It’s all about size. I regret to inform you that no matter what your girlfriend or wife tell you, size does matter. Now, can you imagine what your honey would say if you came home with 152″ between your legs? Well, thanks to the Viper Motorcycle Company and its Diamondback super cruiser, every man can now get a 152″ augmentation for less than 40 grand.
Let me digress for a moment. I was first exposed to Viper and its short-stroke, air- and oil-cooled, 45-degree V-twin 152″ billet aluminum engine while visiting Vegas in 2007 (reviewed May 2008). Back then, I was impressed with the overall package this small manufacturer from Minnesota was producing. Since then, Viper has teamed up with race engine manufacturer Ilmor Engineering to refine and produce its latest incarnation of the 152 motor. Basically, what this collaboration has done is make an already good engine even better.
My latest Viper rock star experience occurred while attending the 70th anniversary Sturgis Rally this past August, where I had the good fortune of pounding on the 2011 Viper Diamondback for the week. From the start, it quickly became evident that even though I was at a major rally with hundreds of thousands of motorcycles around, there were few V-twins on the road that had more cubic inches then I did. Those that did were usually customs with one-off engines, definitely not a refined production motorcycle like I had between my legs. The best part of my testing a bike in Sturgis and its surroundings is the fact that it was easy for me to use the vehicle in a variety of different riding scenarios. What I found with the Diamondback is that it didn’t matter if I was riding through the twisties of the Black Hills, dealing with traffic jams on Main or Lazell streets, or ripping it down the interstates. This bike was versatile and could do it all even with a 152″ power plant. The bike was so reliable that I even went as far as using it in a painfully slow speed group tour called the annual Mayor’s Ride, and through it all, I can honestly say that the Viper never once misfired, missed a shift, or overheated.
Even at a glance it’s hard to overlook the over-square gem of an engine Ilmor and Viper have created. It’s loosely based on an Evo mill and features honed steel cylinder sleeves with forged pistons and a 4.70″ bore by 4.375″ stroke. Four plugs and advance ported heads allow this engine to efficiently burn fuel, which I found to be flawlessly delivered by a Mikuni HSR45 flat slide carburetor. Air intake is through a chrome billet air cleaner with K&N air filter while tuned pipes take care of the exhaust. An Ilmor-designed dry sump oiling system does a great job of keeping things cool. So much so it seems like this 152 runs cooler than some stock 96ers I’ve ridden.
When all is said and done, Viper claims this power plant produces 130 hp and 160 ft-lbs of torque, which my seat-of-the-pants dyno has no reason not to believe.
Further inspection reveals that the engine is cradled in a proprietary 38-degree raked Viper frame using a patented rubber engine mounting system. It’s unique in that it is a center-mounted engine/transmission system that uses an eye-catching seven-piece chrome billet swingarm that is not rubber mounted. Mix in the Marzocchi inverted, adjustable cartridge front fork and an oil dampened, on-the-fly, adjustable air-ride rear suspension, and the Diamondback has a smooth, almost vibration-free ride, which is amazing considering the engine’s displacement. In general, short-stroke engines tend to rev a bit higher, but that is not an issue here since you have a BAKER RSD, six-speed overdrive transmission and gobs of horsepower and torque available.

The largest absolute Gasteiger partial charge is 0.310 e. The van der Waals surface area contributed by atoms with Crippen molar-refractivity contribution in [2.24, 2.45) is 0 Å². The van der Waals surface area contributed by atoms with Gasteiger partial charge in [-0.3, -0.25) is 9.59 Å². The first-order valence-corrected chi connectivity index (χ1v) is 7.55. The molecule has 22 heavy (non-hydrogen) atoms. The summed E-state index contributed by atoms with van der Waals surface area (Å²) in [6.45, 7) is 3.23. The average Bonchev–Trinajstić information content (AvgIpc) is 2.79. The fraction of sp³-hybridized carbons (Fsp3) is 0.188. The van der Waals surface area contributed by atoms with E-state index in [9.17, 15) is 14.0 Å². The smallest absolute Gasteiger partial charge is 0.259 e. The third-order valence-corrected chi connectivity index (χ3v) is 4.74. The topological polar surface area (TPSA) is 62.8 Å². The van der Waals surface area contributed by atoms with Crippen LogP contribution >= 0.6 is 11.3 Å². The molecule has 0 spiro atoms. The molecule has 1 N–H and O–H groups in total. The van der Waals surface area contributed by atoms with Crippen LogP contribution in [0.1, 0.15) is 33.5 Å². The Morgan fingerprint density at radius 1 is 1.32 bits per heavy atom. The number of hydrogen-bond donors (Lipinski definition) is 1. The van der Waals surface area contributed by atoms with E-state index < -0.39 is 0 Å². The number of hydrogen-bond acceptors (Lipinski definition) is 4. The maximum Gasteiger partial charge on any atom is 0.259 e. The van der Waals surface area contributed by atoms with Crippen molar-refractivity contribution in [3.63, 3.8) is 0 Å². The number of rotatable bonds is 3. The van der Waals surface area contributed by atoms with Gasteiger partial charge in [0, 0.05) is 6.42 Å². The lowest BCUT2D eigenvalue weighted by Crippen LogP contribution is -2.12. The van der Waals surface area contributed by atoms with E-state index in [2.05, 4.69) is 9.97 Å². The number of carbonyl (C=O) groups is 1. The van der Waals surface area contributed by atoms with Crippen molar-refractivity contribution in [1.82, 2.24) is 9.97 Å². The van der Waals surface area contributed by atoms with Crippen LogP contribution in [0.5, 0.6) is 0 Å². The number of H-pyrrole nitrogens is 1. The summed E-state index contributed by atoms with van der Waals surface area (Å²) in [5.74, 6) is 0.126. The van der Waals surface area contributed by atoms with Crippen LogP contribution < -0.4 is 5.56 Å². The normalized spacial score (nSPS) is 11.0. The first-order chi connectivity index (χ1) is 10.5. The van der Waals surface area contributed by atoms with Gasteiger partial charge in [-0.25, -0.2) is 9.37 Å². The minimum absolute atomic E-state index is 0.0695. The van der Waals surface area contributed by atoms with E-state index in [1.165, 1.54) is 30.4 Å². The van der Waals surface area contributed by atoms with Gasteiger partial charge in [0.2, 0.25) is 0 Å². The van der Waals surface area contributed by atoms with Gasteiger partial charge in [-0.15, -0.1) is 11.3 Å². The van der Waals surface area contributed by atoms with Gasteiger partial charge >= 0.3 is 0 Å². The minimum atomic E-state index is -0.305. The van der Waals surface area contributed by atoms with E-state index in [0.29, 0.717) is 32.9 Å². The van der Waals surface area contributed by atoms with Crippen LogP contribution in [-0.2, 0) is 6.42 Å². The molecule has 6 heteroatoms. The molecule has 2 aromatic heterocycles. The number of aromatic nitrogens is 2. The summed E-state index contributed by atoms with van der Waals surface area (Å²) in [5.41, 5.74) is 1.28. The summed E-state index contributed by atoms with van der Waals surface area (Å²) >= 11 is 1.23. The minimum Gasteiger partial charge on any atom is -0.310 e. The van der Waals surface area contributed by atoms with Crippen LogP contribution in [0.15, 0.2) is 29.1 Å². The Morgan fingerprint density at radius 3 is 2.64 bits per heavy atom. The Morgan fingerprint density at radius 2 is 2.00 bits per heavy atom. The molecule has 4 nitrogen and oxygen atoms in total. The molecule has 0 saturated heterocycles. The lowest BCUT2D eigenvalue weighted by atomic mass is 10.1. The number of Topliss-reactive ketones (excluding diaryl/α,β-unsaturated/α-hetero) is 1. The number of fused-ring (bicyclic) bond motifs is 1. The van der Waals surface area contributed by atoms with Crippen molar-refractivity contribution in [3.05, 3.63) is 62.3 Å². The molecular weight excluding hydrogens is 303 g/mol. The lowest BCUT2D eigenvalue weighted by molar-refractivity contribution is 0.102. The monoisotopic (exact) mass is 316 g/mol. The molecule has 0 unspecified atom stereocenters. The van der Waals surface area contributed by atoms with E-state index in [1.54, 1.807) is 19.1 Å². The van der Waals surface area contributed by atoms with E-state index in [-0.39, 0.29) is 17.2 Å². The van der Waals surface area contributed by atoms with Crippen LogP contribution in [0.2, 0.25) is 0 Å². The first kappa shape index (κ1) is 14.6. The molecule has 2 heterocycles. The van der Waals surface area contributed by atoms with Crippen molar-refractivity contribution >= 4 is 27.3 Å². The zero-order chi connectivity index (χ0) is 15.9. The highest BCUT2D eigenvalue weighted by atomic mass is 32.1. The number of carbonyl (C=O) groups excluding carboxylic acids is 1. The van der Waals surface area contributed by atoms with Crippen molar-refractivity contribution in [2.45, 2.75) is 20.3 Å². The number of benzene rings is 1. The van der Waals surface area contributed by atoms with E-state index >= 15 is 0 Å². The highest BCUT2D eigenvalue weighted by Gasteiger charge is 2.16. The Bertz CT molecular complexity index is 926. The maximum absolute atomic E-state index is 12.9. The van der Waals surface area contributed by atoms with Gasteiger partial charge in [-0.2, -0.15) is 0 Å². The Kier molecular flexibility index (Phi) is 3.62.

The overall length of the Diamondback is 100″ making it 5″ longer than a Harley Rocker C and 6″ longer than a Dyna Wide Glide. This bike’s wheelbase is 71″, which is again 2″ longer than a Rocker C and 3″ longer than a FXDWG. The dry weight of the Viper I rode was 645 pounds, which is just about the same as a Dyna Super Glide. The whole package rolls on a 130 front and 260 rear chrome billet wheels that feature single four-piston brake calipers front and back. The forward controls are adjustable in seven different positions, easily accommodating riders of many sizes, including my 6’2″ frame. All this translates into a stable motorcycle that is comfortable and easy to ride. Note that I did feel a high-speed wobble around 110-120 mph. That said, I believe that since I was on a practically brand-new bike, a simple break-in service and a retorque of the front neck would address this wobble, making it a nonissue.
The Ilmor Engineering and Viper collaboration has made owning a 152″ monster motor bike civilized. With a Diamondback in your garage, going for a thrill ride is as simple as turning the key, pressing down the two compression releases, flipping the petcock to On, squirting a couple of twists of gas into the carburetor, and hitting the starter button. Then, after letting the billet motor warm a few minutes, you’ll be on your way. If you ask me, it doesn’t get any easier, especially for a large billet engine. The best part might be that once you’re on the road, it’s up to you if you want to take a mellow ride around town or do some hell-raising across the countryside. Whatever you choose, this bike can deliver.
So if you’re a Harley rider who simply feels inadequate with 96″, 103″, or maybe 110″, try putting a Viper between your legs. Trust me, you won’t regret dropping the cash. Hopefully, your girl will appreciate it, too. AIM
NEW BIKE TEST By Joe Knezevic
As seen in the April 2011 issue of American Iron Magazine